Depression for Algernon

http://blogs.discovermagazine.com/notrocketscience/2012/12/12/the-two-faces-of-depression-two-studies-switch-off-symptoms-in-mice-but-in-opposite-ways/#.Ul66lVM7xSM

So, I can’t comment directly on the research without seeing the research directly (it’s behind a paywall). So, I can’t *authoritatively* say just how crap I think the research is, or just how unfounded the conclusions are (but, I always find something to criticize, of course).

That said, the broad conclusion reached is, well, also brought to you in part by Captain Obvious. Different kinds of stressors generate different kinds of reactions, and those reactions also vary based on the individual. Like, no crap, dude.

That said- and I’m dodging so very, very many tangents and pet rants, I promise you- the subject of learned helpless is one that does kind of fascinate me, because it hits on an oft-ignored aspect of “depression,” which is this: *It does what it does for a reason.* Hence “learned.”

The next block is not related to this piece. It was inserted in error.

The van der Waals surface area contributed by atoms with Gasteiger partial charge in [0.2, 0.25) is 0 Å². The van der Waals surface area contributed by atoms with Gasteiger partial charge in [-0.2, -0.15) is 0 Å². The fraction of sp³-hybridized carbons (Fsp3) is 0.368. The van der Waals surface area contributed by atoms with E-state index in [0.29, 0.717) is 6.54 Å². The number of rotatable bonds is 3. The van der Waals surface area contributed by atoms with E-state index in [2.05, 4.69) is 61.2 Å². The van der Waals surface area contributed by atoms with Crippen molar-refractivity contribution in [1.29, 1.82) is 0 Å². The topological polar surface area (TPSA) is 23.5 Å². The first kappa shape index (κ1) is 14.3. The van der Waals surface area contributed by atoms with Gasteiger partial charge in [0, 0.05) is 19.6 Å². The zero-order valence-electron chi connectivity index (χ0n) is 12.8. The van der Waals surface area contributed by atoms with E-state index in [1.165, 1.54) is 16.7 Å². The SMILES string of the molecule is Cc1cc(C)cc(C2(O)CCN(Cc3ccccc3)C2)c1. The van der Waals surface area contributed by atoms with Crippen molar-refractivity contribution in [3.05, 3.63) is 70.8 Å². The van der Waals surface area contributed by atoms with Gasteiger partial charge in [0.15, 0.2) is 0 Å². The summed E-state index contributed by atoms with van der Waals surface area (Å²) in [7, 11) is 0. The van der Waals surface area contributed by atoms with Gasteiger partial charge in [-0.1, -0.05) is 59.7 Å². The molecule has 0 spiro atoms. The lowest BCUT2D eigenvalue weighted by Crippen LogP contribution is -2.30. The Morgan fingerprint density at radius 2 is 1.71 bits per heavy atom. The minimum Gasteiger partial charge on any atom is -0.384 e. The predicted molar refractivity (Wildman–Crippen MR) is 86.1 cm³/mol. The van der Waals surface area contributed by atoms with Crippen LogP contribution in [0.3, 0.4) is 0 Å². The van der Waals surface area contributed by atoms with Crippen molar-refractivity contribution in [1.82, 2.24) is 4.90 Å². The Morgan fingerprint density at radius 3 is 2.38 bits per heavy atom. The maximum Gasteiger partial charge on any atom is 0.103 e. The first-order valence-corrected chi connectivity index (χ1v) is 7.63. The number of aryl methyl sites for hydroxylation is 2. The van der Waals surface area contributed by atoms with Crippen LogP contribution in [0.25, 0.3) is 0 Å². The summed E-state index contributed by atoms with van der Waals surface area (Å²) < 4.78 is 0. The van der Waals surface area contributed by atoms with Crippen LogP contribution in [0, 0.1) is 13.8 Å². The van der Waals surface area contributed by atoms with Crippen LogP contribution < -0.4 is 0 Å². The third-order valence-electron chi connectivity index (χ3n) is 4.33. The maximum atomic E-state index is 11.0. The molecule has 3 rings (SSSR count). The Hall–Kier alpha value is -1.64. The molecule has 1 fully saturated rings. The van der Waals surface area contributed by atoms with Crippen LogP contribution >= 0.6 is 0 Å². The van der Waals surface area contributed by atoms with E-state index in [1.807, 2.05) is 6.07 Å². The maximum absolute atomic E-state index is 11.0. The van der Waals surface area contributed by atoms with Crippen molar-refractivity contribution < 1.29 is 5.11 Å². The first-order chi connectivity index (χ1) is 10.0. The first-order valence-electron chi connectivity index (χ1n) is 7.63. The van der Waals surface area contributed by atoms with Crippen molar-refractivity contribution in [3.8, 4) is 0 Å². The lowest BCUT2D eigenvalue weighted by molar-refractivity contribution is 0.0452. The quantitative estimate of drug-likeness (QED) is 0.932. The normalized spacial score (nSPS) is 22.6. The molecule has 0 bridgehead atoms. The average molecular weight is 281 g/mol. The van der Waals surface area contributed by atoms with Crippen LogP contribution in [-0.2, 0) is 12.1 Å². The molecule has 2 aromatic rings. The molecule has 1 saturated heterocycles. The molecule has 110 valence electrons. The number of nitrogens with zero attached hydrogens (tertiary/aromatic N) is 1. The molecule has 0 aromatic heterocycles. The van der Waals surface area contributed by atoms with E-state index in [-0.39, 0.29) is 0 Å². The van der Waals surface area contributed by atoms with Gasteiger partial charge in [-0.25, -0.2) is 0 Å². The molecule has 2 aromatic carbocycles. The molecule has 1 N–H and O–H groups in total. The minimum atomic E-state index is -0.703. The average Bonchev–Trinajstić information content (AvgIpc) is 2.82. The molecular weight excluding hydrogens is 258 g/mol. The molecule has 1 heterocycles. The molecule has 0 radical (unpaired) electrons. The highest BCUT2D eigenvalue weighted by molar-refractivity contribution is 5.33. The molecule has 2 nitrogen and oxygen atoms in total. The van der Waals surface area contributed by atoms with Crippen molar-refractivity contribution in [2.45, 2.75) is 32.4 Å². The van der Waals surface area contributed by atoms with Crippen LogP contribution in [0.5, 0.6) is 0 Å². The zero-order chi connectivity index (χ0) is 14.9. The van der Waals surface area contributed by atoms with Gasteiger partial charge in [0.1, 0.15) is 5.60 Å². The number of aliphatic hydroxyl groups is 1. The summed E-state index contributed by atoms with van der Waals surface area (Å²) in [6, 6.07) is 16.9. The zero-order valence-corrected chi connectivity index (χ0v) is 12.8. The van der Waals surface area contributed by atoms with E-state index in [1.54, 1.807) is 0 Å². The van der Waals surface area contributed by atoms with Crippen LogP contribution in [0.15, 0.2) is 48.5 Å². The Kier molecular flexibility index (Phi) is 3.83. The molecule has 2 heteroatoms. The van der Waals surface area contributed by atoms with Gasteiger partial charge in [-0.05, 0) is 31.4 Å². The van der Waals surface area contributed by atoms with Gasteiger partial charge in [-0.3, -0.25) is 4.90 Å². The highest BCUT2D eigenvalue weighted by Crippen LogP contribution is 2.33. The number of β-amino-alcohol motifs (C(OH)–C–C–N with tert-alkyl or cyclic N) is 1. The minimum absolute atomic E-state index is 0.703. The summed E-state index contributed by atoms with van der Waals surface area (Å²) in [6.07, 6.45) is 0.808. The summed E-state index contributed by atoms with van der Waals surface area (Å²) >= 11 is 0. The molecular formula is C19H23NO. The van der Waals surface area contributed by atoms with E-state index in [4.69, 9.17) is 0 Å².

Insanity* has been operationally defined as repeatedly trying the same thing and expecting different results. Why on earth, then, is it considered a form of mental illness to, after a series of defeats, *stop trying?* Really. Think about it. The fact that capitulating to depression is *usually* a bad idea aside, it’s also something that often *makes sense* to do.

Anyway. So, science continues to tell us that we can make mice depressed or not depressed based on different factors. Hooray for us.

*if you ask someone in a 12-step program, anyway. It’s actually more precisely a legal term that refers to the ability to know right from wrong, but let’s pretend, for a moment.

Advertisements